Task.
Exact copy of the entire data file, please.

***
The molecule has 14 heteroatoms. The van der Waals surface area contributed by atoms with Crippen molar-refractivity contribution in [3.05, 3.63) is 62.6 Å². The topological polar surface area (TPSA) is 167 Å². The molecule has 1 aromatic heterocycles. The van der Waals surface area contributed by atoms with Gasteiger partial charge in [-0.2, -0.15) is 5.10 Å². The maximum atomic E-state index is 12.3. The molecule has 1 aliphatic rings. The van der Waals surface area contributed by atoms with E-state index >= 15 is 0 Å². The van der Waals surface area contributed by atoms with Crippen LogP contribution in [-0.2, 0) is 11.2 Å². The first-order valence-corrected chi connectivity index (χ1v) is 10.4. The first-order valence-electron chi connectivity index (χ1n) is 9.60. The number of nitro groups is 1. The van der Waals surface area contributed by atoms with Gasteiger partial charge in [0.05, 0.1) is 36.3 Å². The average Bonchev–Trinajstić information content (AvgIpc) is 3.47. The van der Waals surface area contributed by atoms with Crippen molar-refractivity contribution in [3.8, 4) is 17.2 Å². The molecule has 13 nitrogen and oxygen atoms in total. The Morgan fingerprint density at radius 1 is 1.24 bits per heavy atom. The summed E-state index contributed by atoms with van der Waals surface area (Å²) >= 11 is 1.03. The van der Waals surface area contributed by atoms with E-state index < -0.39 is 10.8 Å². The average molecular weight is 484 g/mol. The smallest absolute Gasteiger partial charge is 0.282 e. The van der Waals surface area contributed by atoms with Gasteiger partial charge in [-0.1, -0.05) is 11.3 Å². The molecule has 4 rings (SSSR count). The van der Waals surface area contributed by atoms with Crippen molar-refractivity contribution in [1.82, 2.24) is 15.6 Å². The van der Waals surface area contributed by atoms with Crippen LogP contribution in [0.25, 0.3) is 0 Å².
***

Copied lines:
The molecule has 14 heteroatoms. The van der Waals surface area contributed by atoms with Crippen molar-refractivity contribution in [3.05, 3.63) is 62.6 Å². The topological polar surface area (TPSA) is 167 Å². The molecule has 1 aromatic heterocycles. The van der Waals surface area contributed by atoms with Gasteiger partial charge in [-0.2, -0.15) is 5.10 Å². The maximum atomic E-state index is 12.3. The molecule has 1 aliphatic rings. The van der Waals surface area contributed by atoms with E-state index >= 15 is 0 Å². The van der Waals surface area contributed by atoms with Crippen LogP contribution in [-0.2, 0) is 11.2 Å². The first-order valence-corrected chi connectivity index (χ1v) is 10.4. The first-order valence-electron chi connectivity index (χ1n) is 9.60. The number of nitro groups is 1. The van der Waals surface area contributed by atoms with Gasteiger partial charge in [0.05, 0.1) is 36.3 Å². The average Bonchev–Trinajstić information content (AvgIpc) is 3.47. The van der Waals surface area contributed by atoms with Crippen molar-refractivity contribution in [3.8, 4) is 17.2 Å². The molecule has 13 nitrogen and oxygen atoms in total. The Morgan fingerprint density at radius 1 is 1.24 bits per heavy atom. The summed E-state index contributed by atoms with van der Waals surface area (Å²) >= 11 is 1.03. The van der Waals surface area contributed by atoms with E-state index < -0.39 is 10.8 Å². The average molecular weight is 484 g/mol. The smallest absolute Gasteiger partial charge is 0.282 e. The van der Waals surface area contributed by atoms with Gasteiger partial charge in [-0.1, -0.05) is 11.3 Å². The molecule has 4 rings (SSSR count). The van der Waals surface area contributed by atoms with Crippen molar-refractivity contribution in [1.82, 2.24) is 15.6 Å². The van der Waals surface area contributed by atoms with Crippen LogP contribution in [0.25, 0.3) is 0 Å².